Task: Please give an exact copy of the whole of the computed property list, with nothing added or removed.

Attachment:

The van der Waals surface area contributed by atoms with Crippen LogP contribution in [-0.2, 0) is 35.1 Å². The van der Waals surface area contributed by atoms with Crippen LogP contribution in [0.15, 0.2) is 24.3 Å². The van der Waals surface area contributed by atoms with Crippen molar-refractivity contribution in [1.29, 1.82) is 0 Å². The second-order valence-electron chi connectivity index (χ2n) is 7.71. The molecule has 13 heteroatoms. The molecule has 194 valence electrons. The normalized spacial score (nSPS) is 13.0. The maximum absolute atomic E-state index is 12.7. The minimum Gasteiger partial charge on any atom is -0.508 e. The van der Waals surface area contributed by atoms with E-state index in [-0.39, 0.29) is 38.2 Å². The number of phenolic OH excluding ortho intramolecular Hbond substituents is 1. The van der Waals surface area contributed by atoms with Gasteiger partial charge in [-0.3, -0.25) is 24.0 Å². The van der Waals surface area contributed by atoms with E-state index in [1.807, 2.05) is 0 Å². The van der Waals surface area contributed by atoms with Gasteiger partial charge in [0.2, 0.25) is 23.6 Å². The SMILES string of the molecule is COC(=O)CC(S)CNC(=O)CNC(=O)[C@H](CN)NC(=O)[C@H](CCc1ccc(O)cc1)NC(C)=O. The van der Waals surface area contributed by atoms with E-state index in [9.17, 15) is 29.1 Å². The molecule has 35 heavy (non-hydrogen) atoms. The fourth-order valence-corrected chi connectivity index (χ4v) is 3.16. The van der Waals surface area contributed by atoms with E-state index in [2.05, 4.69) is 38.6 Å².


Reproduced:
The van der Waals surface area contributed by atoms with Crippen LogP contribution in [-0.2, 0) is 35.1 Å². The van der Waals surface area contributed by atoms with Crippen LogP contribution in [0.15, 0.2) is 24.3 Å². The van der Waals surface area contributed by atoms with Crippen molar-refractivity contribution in [1.29, 1.82) is 0 Å². The second-order valence-electron chi connectivity index (χ2n) is 7.71. The molecule has 13 heteroatoms. The molecule has 194 valence electrons. The normalized spacial score (nSPS) is 13.0. The maximum absolute atomic E-state index is 12.7. The minimum Gasteiger partial charge on any atom is -0.508 e. The van der Waals surface area contributed by atoms with E-state index in [-0.39, 0.29) is 38.2 Å². The number of phenolic OH excluding ortho intramolecular Hbond substituents is 1. The van der Waals surface area contributed by atoms with Gasteiger partial charge in [-0.3, -0.25) is 24.0 Å². The van der Waals surface area contributed by atoms with E-state index in [1.807, 2.05) is 0 Å². The van der Waals surface area contributed by atoms with Gasteiger partial charge in [0.2, 0.25) is 23.6 Å². The SMILES string of the molecule is COC(=O)CC(S)CNC(=O)CNC(=O)[C@H](CN)NC(=O)[C@H](CCc1ccc(O)cc1)NC(C)=O. The van der Waals surface area contributed by atoms with E-state index in [9.17, 15) is 29.1 Å². The molecule has 35 heavy (non-hydrogen) atoms. The fourth-order valence-corrected chi connectivity index (χ4v) is 3.16. The van der Waals surface area contributed by atoms with E-state index in [2.05, 4.69) is 38.6 Å².